After seeing a photo of the Aries flasher published in SKY AND TELESCOPE magazine, it occurred to me that this flash looked remarkably like others I had seen as an undergraduate student in analyzing photographic plates taken of flashes from the GEOS 1 satellite. If this was indeed a flash of reflected sunlight, then perhaps the orbits of all satellites in space could be analyzed to see if a spacecraft or debris passed through the field of view of the photo at the precise time and location of the published photo. Though obtaining the exact location of the observation site of the Aries flasher report(s) was difficult, it was eventually determined with enough certainty to analyze the circumstances that possible satellite passages might have had. Using special software developed by the space debris office at the Johnson Space Center, I determined that at 0242UT on March 19, 1985, three satellites passed through the area that could have been source of the flash. Two of them, TOPO I and 1961 Omicron 151 were dismissed as unlikely sources due to their size and distance at the time of the flash. I attempted optical observations of both and eliminated them based on what I saw. The third object was Cosmos 1400. I conducted observations of this satellite which showed brief flashes sometimes reaching +2 magnitude. After more study, I concluded that this satellite was the source of the Aries Flasher event on that date.
The Aries flasher photograph was considered the prime target for analysis. However, the Katz group also documented other flashes in the general part of the sky which caused the phenomenon to be called the Aries Flasher, then Perseus Flasher due to the lack of certainty in the position of the flash source(s). After examining some of the other reported flashes, I was able to correlate some of them with other coincident passages of some other satellites. This was the first time that a direct link was found between space debris and suspected new astronomical discoveries. The results were accepted for publication in ASTROPHYSICAL JOURNAL Vol. 317, L39 1987 as “Specular Satellite Reflection and the 1985 March 19 Optical Outburst in Perseus”. Additional work done by Brad Schaefer, myself and others was published later that contradicted many other flash events that appeared in the original Aries Flasher paper. See “The Perseus Flasher and Satellite Glints”, ASTROPHYSICAL JOURNAL Vol. 320, pp.398-404, 1987 Sept. 1.
For additional references to this topic:
1) SKY AND TELESCOPE, July 1985, p.54.
2) SKY AND TELESCOPE, June 1987, p.694.
A second high profile flash event was reported in ICARUS Vol. 76, pp. 525-532 in 1988 by Kolovos et al. titled “Photographic Evidence of a Short Duration Flash from the Surface of the Moon”. In this story, a photo was taken of a low phase moon in which a bright flash is seen superimposed over the dark side of the lunar disk. The investigators claimed that the origin of the flash was a lunar transient phenomenon with an origin below the moon’s surface. The appearance of this flash is very similar to that of the Aries flasher and I attempted to determine if this, too, might be associated with satellite glints. I found an even more convincing candidate for this flash, the satellite called DMSP F3. Its passage correlated almost exactly over the moon at the precise time. What was even more remarkable, after beginning a campaign to study the optical nature of this satellite, I observed distinct specular short-lived flashes that reached magnitude -4. I was able to photograph one of them. Its appearance was uniquely similar to that on the ICARUS photo. The results were published as “Space Debris and A Flash on the Moon”, ICARUS, vol. 90, pp.326-327, 1991. For more references on this topic: 1) SKY AND TELESCOPE, May 1989, p.468. 2) SKY AND TELESCOPE, June 1990, p.590. Both the Aries Flasher and Moon Flash were apparently caused by sunlight reflecting off a metallic surface of an inactive satellite. Because there is no effective removal process of dead spacecraft from orbit, they continue to swirl about the earth until the natural forces of orbital decay bring them to a fiery end in the earth’s atmosphere. As a result of these two events, I received a host of inquiries trying to link other flashes in the sky seen over the prior decades with satellite flashes. Most could not be correlated either due to incomplete information or lack of coincident satellite orbits. It should not be concluded that all flashes seen in the night sky come from space debris. But it is important to recognize that satellites can be the sources of some false astronomical discoveries. The papers increased awareness as did some follow-on popular published articles which helped to mitigate the spread of subsequent reports.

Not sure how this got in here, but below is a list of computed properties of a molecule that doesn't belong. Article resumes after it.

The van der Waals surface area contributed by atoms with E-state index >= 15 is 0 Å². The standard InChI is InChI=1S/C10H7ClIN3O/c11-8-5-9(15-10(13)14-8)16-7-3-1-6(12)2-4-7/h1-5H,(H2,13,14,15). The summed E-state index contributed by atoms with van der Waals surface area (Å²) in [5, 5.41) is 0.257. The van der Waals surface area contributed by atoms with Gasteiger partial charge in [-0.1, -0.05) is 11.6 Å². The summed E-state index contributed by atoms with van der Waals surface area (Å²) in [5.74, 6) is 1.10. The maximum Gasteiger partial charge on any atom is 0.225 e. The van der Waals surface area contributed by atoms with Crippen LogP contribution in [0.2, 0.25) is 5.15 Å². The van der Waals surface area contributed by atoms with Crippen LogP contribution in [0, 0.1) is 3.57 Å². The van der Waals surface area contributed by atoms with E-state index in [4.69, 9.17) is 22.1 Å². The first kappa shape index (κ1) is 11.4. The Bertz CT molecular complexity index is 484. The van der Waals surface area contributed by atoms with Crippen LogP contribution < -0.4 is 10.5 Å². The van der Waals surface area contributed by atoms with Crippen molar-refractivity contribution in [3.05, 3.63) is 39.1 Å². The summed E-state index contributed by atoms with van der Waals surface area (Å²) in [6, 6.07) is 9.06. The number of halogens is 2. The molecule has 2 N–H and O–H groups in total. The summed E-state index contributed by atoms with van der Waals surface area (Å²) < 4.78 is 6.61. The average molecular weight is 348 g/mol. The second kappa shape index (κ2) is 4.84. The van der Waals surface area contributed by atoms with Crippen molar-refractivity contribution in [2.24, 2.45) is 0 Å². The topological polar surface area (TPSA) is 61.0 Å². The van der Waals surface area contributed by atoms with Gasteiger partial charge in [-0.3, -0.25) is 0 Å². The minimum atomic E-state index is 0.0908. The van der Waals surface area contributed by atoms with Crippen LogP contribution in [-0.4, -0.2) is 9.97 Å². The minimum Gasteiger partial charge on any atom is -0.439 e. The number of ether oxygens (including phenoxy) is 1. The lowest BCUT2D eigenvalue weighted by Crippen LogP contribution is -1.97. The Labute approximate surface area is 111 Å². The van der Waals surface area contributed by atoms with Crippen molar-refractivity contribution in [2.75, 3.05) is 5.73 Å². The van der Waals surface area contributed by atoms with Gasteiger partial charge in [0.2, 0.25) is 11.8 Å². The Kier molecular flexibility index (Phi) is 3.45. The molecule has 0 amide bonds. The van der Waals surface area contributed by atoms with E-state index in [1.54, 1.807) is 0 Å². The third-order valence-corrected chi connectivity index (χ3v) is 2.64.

LINKS A historical record of space debris falls is kept by the Aerospace Corporation on their site Space Debris Fall List